Saturday, May 6, 2017

"In the Name of Love" by Ralph MacDonald with Bill Withers

Song#:  2032
Date:  09/01/1984
Debut:  89
Peak:  58
Weeks:  10
Genre:  R&B, Adult Contemporary, Smooth Jazz

Pop Bits:  MacDonald's father was a famous Calypso musician and it wasn't long before MacDonald got himself involved in music. He began his music career as a teenager playing the steelpan (or steel drums) for Harry Belafonte's tours and shows. Along the way he expanded his repertoire and soon he was a go-to percussionist for studio work. He would end up recording with legendary artists like Aretha Franklin, David Bowie, Billy Joel, Hall & Oates, and many others. Along the way he also recorded his own solo jazz/crossover albums beginning with 1976's Sound of a Drum. A trio of songs from that album made it on the Dance chart and got to #7. Two of those songs were formally issued as singles and made it to the lower rungs of the R&B chart. He issued two more albums for the small Marlin label before getting signed to Polydor. His first album for them was Universal Rhythm and it contained this first single, which featured vocals by Bill Withers. The song was a hit at AC reaching #6 while also getting to #13 at R&B. It was popular enough to crossover to Pop where it just missed getting into the top half of the chart. It would be MacDonald's only single to reach the Pop chart. While he would continue to record albums over the years, MacDonald would mainly work in the background as a musician and songwriter. He often performed in Jimmy Buffett's Coral Reefer Band. He passed away from lung cancer in 2011.

ReduxReview:  I dunno. I guess I was expecting more here. With MacDonald's writing background I thought this would be another standout track, however I'm just not loving it. I think they were going for "Just the Two of Us, Part 2" and it didn't really work. The sound is there, but the memorable hook and melody is missing. It's nice background music for wining and dining, but that's not necessarily good. That means it pleasantly blends into the background and nothing about it stands out. Plus, the time period for this style of song had kind of passed by, so unless it was an absolutely brilliant tune it wasn't going to go far on the Pop chart.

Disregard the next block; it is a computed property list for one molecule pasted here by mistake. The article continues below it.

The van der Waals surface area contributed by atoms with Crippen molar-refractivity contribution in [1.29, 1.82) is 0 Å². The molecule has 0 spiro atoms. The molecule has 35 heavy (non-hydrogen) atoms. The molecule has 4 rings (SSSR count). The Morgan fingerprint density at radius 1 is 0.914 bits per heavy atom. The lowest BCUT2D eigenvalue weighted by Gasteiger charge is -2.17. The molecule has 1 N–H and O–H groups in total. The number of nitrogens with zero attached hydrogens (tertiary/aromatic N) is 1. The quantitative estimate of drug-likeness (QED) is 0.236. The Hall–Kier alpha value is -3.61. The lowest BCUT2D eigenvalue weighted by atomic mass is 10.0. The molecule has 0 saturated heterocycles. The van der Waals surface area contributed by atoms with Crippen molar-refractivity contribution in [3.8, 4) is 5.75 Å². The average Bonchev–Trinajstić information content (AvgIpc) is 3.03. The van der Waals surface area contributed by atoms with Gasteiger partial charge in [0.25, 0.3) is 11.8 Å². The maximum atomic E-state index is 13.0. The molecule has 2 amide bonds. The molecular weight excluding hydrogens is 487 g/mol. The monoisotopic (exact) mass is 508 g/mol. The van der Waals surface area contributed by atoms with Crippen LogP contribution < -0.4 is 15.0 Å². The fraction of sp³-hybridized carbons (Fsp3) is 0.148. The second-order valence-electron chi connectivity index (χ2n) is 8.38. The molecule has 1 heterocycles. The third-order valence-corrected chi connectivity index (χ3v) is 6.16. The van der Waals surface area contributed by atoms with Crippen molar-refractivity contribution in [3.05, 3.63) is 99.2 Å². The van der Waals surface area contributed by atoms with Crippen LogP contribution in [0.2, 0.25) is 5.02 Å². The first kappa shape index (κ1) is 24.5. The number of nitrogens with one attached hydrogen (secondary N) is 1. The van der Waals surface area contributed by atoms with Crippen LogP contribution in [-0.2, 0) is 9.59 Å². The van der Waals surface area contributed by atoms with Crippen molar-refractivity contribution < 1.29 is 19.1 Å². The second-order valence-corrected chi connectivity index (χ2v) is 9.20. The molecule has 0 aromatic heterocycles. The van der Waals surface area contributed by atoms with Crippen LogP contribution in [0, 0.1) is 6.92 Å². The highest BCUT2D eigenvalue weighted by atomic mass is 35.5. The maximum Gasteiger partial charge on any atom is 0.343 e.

ReduxRating:  4/10

Trivia:  Double Shot!  1) Back around 1970, MacDonald decided to open a music publishing company along with William Salter. The pair struggled for nearly two years trying to get the company established. Finally, in 1972 a song that the pair wrote got picked up. Roberta Flack and Donny Hathaway recorded the tune "Where Is the Love" for their self-titled duet album. The song was released as a single and it got to #5 Pop and #1 R&B. Flack and Hathaway would receive a Grammy for their performance. Now established songwriters, others came calling. The pair would have another big success in 1981 when their song "Just the Two of Us" became a #2 Pop/#2 AC/#3 R&B hit for Grover Washington, Jr. That song featured the vocals of Bill Withers, which then led to Withers co-writing and performing on this MacDonald single.  2) MacDonald would win a Grammy for writing "Just the Two of Us," but years earlier he got two Grammys for being included on a famous soundtrack album. MacDonald recorded a song called "Calypso Breakdown" that was used on the huge hit soundtrack to Saturday Night Fever. When that album won the Grammy for Album of the Year, it netted MacDonald a Grammy for being a performer and one for being a producer.


Thursday, May 4, 2017

"Lucky Star" by Madonna

Top 10 Alert!
Song#:  2031
Date:  08/25/1984
Debut:  49
Peak:  4
Weeks:  16